by Kenneth R. DeVault, MD, FACG
President, American College of Gastroenterology
I want to make you aware of two articles published in the Red Section of The American Journal of Gastroenterology addressing some of the concerns related to the ongoing controversy surrounding the long-term safety of proton pump inhibitors.
In addition, a recent mechanistic study has suggested an endovascular effect of PPI that might, if confirmed in additional studies, potentially explain some of the cardiovascular, renal and neurological associations.
The AJG editors invited the European perspective on overuse of PPI. Read Dr. Angel Lanas’ Red Section article HERE. Dr. Lanas relates the major improvement in health that can be achieved with the proper use of these agents, but then outlines areas where they may tend to be used inappropriately. In Europe, the most common inappropriate use of PPI is for the prevention of gastric damage in co-therapy with agents which have a low or at times no risk of significant gastric damage and in the prevention of stress-induced bleeding. PPI are often started as an inpatient and continued on discharge for non-indicated reasons. The risks of PPI are probably relatively low, but that benefit-to-risk ratio becomes very low when there is almost not demonstrable benefit. He calls on our profession to attempt to self-regulate inappropriate PPI use.
Also in the Red Section, Dr. Loren Laine gives his perspective on PPI use. Read Dr. Laine’s article HERE. He admits that these as-yet unproven risks are indeed important and need to be watched. He goes on to emphasize the conditions where PPI therapy may or may not be beneficial. The first is reflux disease where PPI are effective and commonly used, but can be replaced by less aggressive agents in many cases. Even in patients with erosive esophagitis and Barrett’s esophagus, the true benefit of long-term PPI therapy is not clear. It is clear that ulcer prevention is actually needed in a subset of NSAID users and that long-term PPI are most assuredly indicated, but these agents are not needed in low-risk patients. His conclusions are summarized in the table below.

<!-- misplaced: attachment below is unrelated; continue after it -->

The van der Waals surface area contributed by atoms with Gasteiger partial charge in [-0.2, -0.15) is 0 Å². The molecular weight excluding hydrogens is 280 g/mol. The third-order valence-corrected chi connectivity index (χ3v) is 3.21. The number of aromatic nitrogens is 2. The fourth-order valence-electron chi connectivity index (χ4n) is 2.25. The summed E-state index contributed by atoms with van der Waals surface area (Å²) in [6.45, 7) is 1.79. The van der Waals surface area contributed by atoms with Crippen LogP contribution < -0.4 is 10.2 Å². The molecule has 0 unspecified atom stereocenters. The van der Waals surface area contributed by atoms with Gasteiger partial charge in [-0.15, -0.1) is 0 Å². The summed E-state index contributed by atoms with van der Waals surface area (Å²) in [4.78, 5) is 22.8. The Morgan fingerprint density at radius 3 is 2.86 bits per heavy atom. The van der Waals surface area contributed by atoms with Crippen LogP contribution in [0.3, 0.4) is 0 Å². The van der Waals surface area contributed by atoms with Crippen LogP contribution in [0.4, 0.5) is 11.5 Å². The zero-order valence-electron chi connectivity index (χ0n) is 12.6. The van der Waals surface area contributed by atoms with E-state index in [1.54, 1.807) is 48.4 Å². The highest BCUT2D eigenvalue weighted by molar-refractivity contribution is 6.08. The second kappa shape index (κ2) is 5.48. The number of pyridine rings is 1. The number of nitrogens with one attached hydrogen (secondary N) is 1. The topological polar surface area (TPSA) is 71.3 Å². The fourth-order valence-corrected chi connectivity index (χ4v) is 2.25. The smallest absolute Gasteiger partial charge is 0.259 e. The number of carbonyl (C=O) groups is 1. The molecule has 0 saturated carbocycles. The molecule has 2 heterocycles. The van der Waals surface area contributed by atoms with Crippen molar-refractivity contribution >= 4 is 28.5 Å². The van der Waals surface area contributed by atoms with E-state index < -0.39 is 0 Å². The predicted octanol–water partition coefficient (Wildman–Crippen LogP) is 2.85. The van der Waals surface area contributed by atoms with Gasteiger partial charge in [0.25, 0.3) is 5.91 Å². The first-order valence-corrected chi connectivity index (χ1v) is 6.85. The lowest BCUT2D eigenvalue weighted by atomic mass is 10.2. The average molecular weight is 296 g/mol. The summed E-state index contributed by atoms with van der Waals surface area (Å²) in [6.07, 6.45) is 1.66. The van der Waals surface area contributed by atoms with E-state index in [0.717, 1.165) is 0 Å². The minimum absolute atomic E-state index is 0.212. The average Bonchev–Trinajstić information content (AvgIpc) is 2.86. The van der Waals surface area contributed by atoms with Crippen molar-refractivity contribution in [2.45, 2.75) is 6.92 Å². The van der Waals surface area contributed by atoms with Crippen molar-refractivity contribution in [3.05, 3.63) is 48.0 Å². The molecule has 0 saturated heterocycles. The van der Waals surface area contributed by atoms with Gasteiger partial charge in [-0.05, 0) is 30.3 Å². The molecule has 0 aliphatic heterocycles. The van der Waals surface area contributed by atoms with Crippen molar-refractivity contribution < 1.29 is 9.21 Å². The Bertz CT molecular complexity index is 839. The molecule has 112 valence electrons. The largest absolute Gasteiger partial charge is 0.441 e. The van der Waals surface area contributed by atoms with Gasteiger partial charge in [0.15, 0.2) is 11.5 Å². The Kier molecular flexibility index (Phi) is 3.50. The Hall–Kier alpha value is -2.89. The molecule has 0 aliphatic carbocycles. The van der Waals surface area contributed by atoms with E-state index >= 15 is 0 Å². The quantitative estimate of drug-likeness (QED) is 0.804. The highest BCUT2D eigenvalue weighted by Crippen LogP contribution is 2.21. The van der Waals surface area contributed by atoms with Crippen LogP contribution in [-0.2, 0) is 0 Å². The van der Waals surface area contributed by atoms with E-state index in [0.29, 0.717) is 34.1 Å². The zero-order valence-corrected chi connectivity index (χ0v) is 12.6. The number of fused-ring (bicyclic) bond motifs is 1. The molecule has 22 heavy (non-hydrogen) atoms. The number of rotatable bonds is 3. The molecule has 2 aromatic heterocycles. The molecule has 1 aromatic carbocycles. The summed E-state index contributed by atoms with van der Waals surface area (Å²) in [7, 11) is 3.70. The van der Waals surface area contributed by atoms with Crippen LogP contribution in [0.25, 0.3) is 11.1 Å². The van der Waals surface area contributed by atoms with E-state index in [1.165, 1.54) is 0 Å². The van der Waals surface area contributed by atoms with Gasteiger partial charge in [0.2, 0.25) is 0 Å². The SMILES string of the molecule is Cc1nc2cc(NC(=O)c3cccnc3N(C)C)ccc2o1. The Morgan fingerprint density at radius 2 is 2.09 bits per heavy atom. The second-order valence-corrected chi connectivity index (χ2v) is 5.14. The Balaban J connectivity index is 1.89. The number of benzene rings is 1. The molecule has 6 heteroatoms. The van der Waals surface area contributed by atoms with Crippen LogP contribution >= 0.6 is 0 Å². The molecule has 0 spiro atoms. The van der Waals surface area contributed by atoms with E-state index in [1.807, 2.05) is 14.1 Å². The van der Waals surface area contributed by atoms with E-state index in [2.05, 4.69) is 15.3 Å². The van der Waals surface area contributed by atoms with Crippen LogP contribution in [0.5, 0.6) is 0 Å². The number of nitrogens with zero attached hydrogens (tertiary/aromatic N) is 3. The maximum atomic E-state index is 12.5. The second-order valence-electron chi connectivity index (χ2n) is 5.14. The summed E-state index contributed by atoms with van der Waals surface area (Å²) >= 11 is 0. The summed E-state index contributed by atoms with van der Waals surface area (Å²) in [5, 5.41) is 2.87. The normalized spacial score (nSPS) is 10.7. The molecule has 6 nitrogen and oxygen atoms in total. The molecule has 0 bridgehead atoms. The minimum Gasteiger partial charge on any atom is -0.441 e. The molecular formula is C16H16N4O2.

Two blogs in a row on this subject resulted not just from the press and publications related to the topic, but from the many questions raised by my patients. I continue to refine my thoughts on this subject and am trying to let the following principles provide guidance.
- Face up to the possibility that some of the associations may be true.
- Know why the patient is on the medication. They may not really need it.
- For reflux patients, emphasize life-style changes, particularly diet and weight loss.
- Practice step-down therapy seeking the lowest form of acid suppression that provides adequate symptom relief.
- Make sure patients understand that fear of these rare complications is not a reason to choose reflux surgery.
Double-click to view table.